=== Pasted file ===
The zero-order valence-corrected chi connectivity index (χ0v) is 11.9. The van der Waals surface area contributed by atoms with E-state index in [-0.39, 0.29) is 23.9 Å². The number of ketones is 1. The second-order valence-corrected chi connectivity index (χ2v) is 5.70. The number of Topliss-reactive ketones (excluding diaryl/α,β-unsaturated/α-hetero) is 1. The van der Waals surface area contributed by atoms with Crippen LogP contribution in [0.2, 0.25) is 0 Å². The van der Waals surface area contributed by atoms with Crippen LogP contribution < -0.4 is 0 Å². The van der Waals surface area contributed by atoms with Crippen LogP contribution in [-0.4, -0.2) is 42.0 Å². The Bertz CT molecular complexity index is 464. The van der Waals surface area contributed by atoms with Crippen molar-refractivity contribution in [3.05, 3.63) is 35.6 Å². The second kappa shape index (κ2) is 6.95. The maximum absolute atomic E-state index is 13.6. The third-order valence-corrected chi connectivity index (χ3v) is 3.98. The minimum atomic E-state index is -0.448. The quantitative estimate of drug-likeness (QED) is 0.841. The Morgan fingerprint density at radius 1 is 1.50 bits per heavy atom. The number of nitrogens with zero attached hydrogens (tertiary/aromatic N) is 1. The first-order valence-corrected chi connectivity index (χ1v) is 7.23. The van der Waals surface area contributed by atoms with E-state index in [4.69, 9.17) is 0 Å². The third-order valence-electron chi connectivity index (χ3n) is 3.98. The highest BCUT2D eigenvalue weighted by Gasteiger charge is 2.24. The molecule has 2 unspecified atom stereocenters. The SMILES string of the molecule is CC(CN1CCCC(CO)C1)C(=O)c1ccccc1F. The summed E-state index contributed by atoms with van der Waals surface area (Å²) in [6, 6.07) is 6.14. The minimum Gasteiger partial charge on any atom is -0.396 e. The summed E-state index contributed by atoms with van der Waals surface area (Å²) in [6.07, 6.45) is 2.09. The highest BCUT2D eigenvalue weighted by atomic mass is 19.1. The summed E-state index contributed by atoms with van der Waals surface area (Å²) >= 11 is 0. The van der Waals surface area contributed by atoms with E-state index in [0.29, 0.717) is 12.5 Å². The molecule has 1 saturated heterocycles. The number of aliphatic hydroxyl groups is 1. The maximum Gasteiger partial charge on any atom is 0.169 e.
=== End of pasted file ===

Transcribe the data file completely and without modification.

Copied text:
The zero-order valence-corrected chi connectivity index (χ0v) is 11.9. The van der Waals surface area contributed by atoms with E-state index in [-0.39, 0.29) is 23.9 Å². The number of ketones is 1. The second-order valence-corrected chi connectivity index (χ2v) is 5.70. The number of Topliss-reactive ketones (excluding diaryl/α,β-unsaturated/α-hetero) is 1. The van der Waals surface area contributed by atoms with Crippen LogP contribution in [0.2, 0.25) is 0 Å². The van der Waals surface area contributed by atoms with Crippen LogP contribution < -0.4 is 0 Å². The van der Waals surface area contributed by atoms with Crippen LogP contribution in [-0.4, -0.2) is 42.0 Å². The Bertz CT molecular complexity index is 464. The van der Waals surface area contributed by atoms with Crippen molar-refractivity contribution in [3.05, 3.63) is 35.6 Å². The second kappa shape index (κ2) is 6.95. The maximum absolute atomic E-state index is 13.6. The third-order valence-corrected chi connectivity index (χ3v) is 3.98. The minimum atomic E-state index is -0.448. The quantitative estimate of drug-likeness (QED) is 0.841. The Morgan fingerprint density at radius 1 is 1.50 bits per heavy atom. The number of nitrogens with zero attached hydrogens (tertiary/aromatic N) is 1. The first-order valence-corrected chi connectivity index (χ1v) is 7.23. The van der Waals surface area contributed by atoms with E-state index in [4.69, 9.17) is 0 Å². The third-order valence-electron chi connectivity index (χ3n) is 3.98. The highest BCUT2D eigenvalue weighted by Gasteiger charge is 2.24. The molecule has 2 unspecified atom stereocenters. The SMILES string of the molecule is CC(CN1CCCC(CO)C1)C(=O)c1ccccc1F. The summed E-state index contributed by atoms with van der Waals surface area (Å²) in [6, 6.07) is 6.14. The minimum Gasteiger partial charge on any atom is -0.396 e. The summed E-state index contributed by atoms with van der Waals surface area (Å²) in [6.07, 6.45) is 2.09. The highest BCUT2D eigenvalue weighted by atomic mass is 19.1. The summed E-state index contributed by atoms with van der Waals surface area (Å²) >= 11 is 0. The van der Waals surface area contributed by atoms with E-state index in [0.29, 0.717) is 12.5 Å². The molecule has 1 saturated heterocycles. The number of aliphatic hydroxyl groups is 1. The maximum Gasteiger partial charge on any atom is 0.169 e.